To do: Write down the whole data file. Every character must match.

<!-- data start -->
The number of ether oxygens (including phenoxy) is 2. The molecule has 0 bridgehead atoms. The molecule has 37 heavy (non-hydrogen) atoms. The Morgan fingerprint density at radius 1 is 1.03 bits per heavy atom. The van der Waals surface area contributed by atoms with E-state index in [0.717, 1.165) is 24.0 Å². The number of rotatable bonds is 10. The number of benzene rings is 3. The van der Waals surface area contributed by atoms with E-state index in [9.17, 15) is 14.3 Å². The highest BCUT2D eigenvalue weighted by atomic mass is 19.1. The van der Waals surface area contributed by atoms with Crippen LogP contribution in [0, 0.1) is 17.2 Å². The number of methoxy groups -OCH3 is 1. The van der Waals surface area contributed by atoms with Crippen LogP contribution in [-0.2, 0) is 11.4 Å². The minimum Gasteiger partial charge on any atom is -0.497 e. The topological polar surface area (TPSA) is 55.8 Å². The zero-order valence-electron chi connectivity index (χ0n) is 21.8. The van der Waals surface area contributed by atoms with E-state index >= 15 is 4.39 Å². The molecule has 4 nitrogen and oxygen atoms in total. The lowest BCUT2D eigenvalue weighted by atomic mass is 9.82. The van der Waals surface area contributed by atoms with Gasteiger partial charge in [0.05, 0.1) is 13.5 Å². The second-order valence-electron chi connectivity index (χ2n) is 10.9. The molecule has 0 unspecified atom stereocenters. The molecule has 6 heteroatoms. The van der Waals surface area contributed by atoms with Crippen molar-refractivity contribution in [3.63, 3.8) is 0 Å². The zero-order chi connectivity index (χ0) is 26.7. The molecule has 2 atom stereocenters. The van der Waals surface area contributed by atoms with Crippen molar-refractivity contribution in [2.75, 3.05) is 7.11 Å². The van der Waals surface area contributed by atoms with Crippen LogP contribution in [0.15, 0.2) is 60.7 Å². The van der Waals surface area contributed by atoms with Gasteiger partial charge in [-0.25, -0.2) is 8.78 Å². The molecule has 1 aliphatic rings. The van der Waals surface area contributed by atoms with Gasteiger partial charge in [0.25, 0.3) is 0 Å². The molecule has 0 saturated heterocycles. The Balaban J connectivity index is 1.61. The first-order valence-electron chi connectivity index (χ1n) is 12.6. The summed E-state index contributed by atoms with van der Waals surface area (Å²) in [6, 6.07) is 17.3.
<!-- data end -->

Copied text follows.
The number of ether oxygens (including phenoxy) is 2. The molecule has 0 bridgehead atoms. The molecule has 37 heavy (non-hydrogen) atoms. The Morgan fingerprint density at radius 1 is 1.03 bits per heavy atom. The van der Waals surface area contributed by atoms with E-state index in [0.717, 1.165) is 24.0 Å². The number of rotatable bonds is 10. The number of benzene rings is 3. The van der Waals surface area contributed by atoms with E-state index in [9.17, 15) is 14.3 Å². The highest BCUT2D eigenvalue weighted by atomic mass is 19.1. The van der Waals surface area contributed by atoms with Crippen LogP contribution in [0, 0.1) is 17.2 Å². The number of methoxy groups -OCH3 is 1. The van der Waals surface area contributed by atoms with Crippen LogP contribution in [-0.2, 0) is 11.4 Å². The minimum Gasteiger partial charge on any atom is -0.497 e. The topological polar surface area (TPSA) is 55.8 Å². The zero-order valence-electron chi connectivity index (χ0n) is 21.8. The van der Waals surface area contributed by atoms with E-state index >= 15 is 4.39 Å². The molecule has 4 nitrogen and oxygen atoms in total. The lowest BCUT2D eigenvalue weighted by atomic mass is 9.82. The van der Waals surface area contributed by atoms with Gasteiger partial charge in [0.05, 0.1) is 13.5 Å². The second-order valence-electron chi connectivity index (χ2n) is 10.9. The molecule has 0 unspecified atom stereocenters. The molecule has 6 heteroatoms. The van der Waals surface area contributed by atoms with Crippen molar-refractivity contribution in [3.63, 3.8) is 0 Å². The zero-order chi connectivity index (χ0) is 26.7. The molecule has 2 atom stereocenters. The van der Waals surface area contributed by atoms with Crippen molar-refractivity contribution in [2.75, 3.05) is 7.11 Å². The van der Waals surface area contributed by atoms with Crippen LogP contribution in [0.15, 0.2) is 60.7 Å². The van der Waals surface area contributed by atoms with Gasteiger partial charge in [-0.25, -0.2) is 8.78 Å². The molecule has 1 aliphatic rings. The van der Waals surface area contributed by atoms with Gasteiger partial charge in [0.25, 0.3) is 0 Å². The molecule has 0 saturated heterocycles. The Balaban J connectivity index is 1.61. The first-order valence-electron chi connectivity index (χ1n) is 12.6. The summed E-state index contributed by atoms with van der Waals surface area (Å²) in [6, 6.07) is 17.3.